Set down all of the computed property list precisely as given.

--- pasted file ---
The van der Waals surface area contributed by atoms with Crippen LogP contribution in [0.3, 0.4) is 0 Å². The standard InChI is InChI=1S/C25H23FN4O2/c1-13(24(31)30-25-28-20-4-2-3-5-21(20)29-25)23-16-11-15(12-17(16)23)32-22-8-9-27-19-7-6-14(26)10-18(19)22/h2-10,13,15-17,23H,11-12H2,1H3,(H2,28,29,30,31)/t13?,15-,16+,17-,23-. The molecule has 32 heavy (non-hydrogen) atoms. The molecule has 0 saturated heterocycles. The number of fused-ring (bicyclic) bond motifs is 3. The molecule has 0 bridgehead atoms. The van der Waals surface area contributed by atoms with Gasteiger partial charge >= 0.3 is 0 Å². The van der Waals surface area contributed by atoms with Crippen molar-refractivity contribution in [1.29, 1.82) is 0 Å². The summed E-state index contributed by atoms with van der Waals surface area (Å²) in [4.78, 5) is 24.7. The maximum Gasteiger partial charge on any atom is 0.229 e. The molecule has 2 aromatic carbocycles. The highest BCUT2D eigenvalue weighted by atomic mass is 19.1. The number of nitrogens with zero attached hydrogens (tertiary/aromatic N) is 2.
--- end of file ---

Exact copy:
The van der Waals surface area contributed by atoms with Crippen LogP contribution in [0.3, 0.4) is 0 Å². The standard InChI is InChI=1S/C25H23FN4O2/c1-13(24(31)30-25-28-20-4-2-3-5-21(20)29-25)23-16-11-15(12-17(16)23)32-22-8-9-27-19-7-6-14(26)10-18(19)22/h2-10,13,15-17,23H,11-12H2,1H3,(H2,28,29,30,31)/t13?,15-,16+,17-,23-. The molecule has 32 heavy (non-hydrogen) atoms. The molecule has 0 saturated heterocycles. The number of fused-ring (bicyclic) bond motifs is 3. The molecule has 0 bridgehead atoms. The van der Waals surface area contributed by atoms with Gasteiger partial charge >= 0.3 is 0 Å². The van der Waals surface area contributed by atoms with Crippen molar-refractivity contribution in [1.29, 1.82) is 0 Å². The summed E-state index contributed by atoms with van der Waals surface area (Å²) in [4.78, 5) is 24.7. The maximum Gasteiger partial charge on any atom is 0.229 e. The molecule has 2 aromatic carbocycles. The highest BCUT2D eigenvalue weighted by atomic mass is 19.1. The number of nitrogens with zero attached hydrogens (tertiary/aromatic N) is 2.